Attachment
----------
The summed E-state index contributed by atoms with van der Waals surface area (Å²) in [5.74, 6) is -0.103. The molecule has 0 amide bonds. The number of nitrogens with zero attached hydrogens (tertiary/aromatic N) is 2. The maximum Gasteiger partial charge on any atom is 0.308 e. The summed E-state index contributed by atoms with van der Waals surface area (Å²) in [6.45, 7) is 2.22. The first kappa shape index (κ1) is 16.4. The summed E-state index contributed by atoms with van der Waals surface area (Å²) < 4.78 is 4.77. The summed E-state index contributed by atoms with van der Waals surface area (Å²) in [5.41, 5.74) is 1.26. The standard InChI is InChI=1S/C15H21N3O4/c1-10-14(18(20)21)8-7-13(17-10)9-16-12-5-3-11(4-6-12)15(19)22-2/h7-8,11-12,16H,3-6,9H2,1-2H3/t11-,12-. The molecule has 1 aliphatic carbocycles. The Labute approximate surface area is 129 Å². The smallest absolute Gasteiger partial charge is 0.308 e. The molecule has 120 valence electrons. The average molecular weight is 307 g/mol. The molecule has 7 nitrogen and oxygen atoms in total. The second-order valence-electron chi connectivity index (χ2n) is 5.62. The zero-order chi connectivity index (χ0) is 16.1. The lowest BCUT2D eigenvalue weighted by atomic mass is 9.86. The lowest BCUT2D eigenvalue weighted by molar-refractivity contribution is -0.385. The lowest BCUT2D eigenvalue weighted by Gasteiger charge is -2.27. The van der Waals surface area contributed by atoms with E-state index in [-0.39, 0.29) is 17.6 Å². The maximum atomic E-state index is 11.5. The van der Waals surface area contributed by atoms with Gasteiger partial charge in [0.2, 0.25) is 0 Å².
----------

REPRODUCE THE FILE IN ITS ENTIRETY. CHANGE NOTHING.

The summed E-state index contributed by atoms with van der Waals surface area (Å²) in [5.74, 6) is -0.103. The molecule has 0 amide bonds. The number of nitrogens with zero attached hydrogens (tertiary/aromatic N) is 2. The maximum Gasteiger partial charge on any atom is 0.308 e. The summed E-state index contributed by atoms with van der Waals surface area (Å²) in [6.45, 7) is 2.22. The first kappa shape index (κ1) is 16.4. The summed E-state index contributed by atoms with van der Waals surface area (Å²) < 4.78 is 4.77. The summed E-state index contributed by atoms with van der Waals surface area (Å²) in [5.41, 5.74) is 1.26. The standard InChI is InChI=1S/C15H21N3O4/c1-10-14(18(20)21)8-7-13(17-10)9-16-12-5-3-11(4-6-12)15(19)22-2/h7-8,11-12,16H,3-6,9H2,1-2H3/t11-,12-. The molecule has 1 aliphatic carbocycles. The Labute approximate surface area is 129 Å². The smallest absolute Gasteiger partial charge is 0.308 e. The molecule has 120 valence electrons. The average molecular weight is 307 g/mol. The molecule has 7 nitrogen and oxygen atoms in total. The second-order valence-electron chi connectivity index (χ2n) is 5.62. The zero-order chi connectivity index (χ0) is 16.1. The lowest BCUT2D eigenvalue weighted by atomic mass is 9.86. The lowest BCUT2D eigenvalue weighted by molar-refractivity contribution is -0.385. The lowest BCUT2D eigenvalue weighted by Gasteiger charge is -2.27. The van der Waals surface area contributed by atoms with E-state index in [-0.39, 0.29) is 17.6 Å². The maximum atomic E-state index is 11.5. The van der Waals surface area contributed by atoms with Gasteiger partial charge in [0.2, 0.25) is 0 Å².